It’s a different world than it was five to six decades ago when many Ontario Alliance of Christian Schools (OACS) member schools were formed, and the new reality calls for a new response to the challenges of independent Christian education.
This was the core message of OACS executive director Hugo Marcus’ keynote presentation at the organization’s governance conference and annual general meeting Nov. 6.
Marcus says his greatest hope is that the presentation’s focus on seven top challenges he sees for Christian schools will inspire a fresh perspective around responding to those issues.
“These challenges aren’t new. But the environment we find ourselves in is new, and so then the discussions we have and the answers we find have to be new,” Marcus tells OACS News, emphasizing, as he did in his presentation, that in framing a different approach it’s also crucial to draw on the strengths of the past.
Marcus crafted much of his presentation around socialist Jean Jaures’ quote that people need to “take from the altar of the past, the flame, not the ashes.” He noted that the OACS has a “legacy as an organization that does and should influence our future focus.”
For each of the identified challenges, Marcus highlighted what he sees as the “flame” of past endeavours and then unpacked the issue, as well as what he believes is needed for the future.
In speaking about the curriculum challenge of today’s OACS schools, Marcus said it’s becoming clear curriculum needs to be created and delivered in a “learning/teaching culture that is increasingly technologically driven and that abhors or minimizes the need for standards.”
He also referred to the loyalty challenge, suggesting that schools return to “viewing ourselves as a movement rather than institutions with an organization of support for the Christian school.”
Reflecting on the governance challenge, Marcus said there is a need for leaders that are “excite-able, heart-touchers, who pass on passion and commitment … who say, ‘Take this job and love it.’”
Frank Weyer, who attended as a delegate for Quinte Christian High School, says he agrees with Marcus’ call for a new approach.
“We need to go beyond ourselves and let God show Himself through what He is leading us to do. Sometimes we don’t wish to extend ourselves into discomfort or unfamiliar territory, but God led many of His Bible characters through difficult times so that His will was done. We need to do that in our schools, to take chances and risks,” says Weyer, admitting that as treasurer for the school board perhaps risk-taking is the last thing he should be thinking about.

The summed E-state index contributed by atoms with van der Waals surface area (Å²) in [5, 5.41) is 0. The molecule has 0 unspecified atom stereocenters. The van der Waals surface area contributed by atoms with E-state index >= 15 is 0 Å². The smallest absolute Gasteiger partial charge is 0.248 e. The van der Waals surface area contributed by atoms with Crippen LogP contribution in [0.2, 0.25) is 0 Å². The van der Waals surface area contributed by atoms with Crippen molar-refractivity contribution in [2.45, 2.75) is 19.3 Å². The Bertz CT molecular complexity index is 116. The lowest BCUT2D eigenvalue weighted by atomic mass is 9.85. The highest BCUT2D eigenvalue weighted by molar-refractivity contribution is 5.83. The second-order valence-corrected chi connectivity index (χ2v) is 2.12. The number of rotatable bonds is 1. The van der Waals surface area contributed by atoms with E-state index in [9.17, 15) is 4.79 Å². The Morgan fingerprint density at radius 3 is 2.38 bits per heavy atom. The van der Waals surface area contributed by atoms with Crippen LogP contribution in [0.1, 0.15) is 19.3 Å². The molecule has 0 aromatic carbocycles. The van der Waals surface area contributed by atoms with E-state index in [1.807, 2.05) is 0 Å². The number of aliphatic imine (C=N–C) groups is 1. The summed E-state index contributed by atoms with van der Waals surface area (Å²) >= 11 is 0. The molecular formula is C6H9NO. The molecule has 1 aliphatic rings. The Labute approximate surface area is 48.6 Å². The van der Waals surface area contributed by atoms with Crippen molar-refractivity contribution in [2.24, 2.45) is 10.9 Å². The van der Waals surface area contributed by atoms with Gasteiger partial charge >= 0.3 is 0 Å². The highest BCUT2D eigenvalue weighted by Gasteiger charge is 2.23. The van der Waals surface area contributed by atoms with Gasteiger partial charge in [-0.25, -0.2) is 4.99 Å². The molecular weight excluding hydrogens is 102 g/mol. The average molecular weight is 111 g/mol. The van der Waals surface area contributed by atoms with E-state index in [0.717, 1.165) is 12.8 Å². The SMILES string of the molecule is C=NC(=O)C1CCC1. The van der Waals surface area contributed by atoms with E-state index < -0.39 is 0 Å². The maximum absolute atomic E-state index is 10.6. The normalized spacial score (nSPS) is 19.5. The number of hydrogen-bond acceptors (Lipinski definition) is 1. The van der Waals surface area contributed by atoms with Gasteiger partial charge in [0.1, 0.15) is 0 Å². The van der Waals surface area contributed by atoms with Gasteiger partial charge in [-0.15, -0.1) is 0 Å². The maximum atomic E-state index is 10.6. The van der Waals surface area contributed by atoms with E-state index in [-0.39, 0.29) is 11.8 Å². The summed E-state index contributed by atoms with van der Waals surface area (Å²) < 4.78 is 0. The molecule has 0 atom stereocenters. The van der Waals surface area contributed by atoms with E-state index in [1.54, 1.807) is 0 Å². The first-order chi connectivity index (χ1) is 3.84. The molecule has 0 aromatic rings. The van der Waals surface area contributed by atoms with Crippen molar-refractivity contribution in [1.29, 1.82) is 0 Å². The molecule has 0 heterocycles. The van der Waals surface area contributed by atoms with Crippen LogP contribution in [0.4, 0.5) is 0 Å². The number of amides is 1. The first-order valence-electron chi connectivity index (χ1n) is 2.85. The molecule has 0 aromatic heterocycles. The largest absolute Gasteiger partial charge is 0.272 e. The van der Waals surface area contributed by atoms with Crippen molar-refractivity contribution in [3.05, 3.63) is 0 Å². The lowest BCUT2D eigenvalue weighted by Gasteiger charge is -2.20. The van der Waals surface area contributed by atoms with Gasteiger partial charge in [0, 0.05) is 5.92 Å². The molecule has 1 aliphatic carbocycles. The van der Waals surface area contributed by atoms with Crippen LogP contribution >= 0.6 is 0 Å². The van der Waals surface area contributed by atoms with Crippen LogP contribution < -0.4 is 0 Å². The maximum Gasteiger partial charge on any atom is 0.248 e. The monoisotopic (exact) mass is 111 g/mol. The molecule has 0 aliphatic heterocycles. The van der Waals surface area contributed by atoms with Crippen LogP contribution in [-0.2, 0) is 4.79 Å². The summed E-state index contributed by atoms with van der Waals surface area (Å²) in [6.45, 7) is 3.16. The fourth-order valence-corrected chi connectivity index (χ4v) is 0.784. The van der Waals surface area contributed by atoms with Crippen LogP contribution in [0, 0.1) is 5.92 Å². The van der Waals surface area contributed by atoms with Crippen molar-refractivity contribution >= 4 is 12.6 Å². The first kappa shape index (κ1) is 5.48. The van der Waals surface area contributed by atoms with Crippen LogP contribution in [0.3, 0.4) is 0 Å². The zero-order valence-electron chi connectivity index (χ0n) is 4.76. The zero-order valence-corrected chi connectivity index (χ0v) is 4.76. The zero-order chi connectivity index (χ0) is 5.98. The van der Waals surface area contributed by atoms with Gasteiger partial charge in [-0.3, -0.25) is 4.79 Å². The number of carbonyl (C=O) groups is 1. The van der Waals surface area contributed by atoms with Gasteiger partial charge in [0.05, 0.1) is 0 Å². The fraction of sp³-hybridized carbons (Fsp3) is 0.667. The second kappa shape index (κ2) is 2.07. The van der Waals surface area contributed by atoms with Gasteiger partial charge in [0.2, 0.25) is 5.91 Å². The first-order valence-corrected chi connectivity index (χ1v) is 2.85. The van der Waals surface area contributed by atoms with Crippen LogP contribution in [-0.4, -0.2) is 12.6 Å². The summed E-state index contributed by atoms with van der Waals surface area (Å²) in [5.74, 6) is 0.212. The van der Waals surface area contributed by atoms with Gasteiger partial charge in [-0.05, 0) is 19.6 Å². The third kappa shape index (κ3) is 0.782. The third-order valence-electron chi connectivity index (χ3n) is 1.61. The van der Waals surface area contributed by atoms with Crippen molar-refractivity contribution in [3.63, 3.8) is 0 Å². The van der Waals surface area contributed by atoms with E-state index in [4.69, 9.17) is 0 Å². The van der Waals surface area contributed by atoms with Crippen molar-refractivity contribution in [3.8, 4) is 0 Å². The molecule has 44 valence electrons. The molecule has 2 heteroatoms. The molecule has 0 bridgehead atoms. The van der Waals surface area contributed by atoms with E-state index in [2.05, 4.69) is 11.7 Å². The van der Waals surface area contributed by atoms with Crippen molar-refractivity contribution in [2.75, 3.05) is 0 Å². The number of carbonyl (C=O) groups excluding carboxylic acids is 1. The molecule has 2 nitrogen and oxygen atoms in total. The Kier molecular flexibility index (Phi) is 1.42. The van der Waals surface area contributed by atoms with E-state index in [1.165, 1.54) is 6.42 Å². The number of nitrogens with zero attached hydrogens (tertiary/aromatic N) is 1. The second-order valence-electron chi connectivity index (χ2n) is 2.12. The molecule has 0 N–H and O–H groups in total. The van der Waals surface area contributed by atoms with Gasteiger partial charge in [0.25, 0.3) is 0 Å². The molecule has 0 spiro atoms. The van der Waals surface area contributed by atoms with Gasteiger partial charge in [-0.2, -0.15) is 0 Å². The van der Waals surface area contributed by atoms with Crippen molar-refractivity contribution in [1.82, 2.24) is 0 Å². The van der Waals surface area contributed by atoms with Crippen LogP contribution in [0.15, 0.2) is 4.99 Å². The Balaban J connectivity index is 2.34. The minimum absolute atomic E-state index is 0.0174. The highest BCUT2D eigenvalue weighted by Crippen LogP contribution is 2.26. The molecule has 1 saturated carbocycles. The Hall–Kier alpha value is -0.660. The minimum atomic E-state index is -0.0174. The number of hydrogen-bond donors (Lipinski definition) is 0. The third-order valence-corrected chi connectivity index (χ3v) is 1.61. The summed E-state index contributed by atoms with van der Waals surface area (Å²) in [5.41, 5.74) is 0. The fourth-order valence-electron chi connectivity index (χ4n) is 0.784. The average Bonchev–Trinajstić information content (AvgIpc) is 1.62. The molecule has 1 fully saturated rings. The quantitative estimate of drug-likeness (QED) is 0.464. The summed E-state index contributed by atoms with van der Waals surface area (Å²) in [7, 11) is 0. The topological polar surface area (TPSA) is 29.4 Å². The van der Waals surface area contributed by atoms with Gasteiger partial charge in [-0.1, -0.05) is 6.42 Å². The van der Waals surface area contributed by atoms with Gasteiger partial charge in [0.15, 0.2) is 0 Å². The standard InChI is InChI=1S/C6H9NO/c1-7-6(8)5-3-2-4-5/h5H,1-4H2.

“However, I feel that if we are to succeed in bringing Christian education to the greater community we need to step up and do things differently,” he says. He notes the school is already stepping out in one way as the board considers how and if to join the Ontario Power Generation microFIT program, which offers a stipend for sites that provide solar power to the provincial hydro grid.
Lori Apoll, secretary to the board at Strathroy Community Christian School, says she has been inspired to think differently as well, particularly in terms of the role of technology in the future.
“I don’t know that we can do anything differently in the immediate future,” she adds, noting the big challenge is around implementing specific suggestions for changes, especially if there’s a cost involved.
She points out, for instance, that while schools are encouraged to consider how they can make the most of technology to align with the changing realities of the student population where essentially everyone has the Internet in their back pockets, many schools are at the same time grappling with increasing financial constraints.
Apoll agrees creativity is required to deal with these issues.
She adds the presentation and discussions which took place afterwards have certainly given her much to reflect on, which is valuable in itself.
“I think it’s good, just to look at things with a different set of eyes,” she says.
— More to Come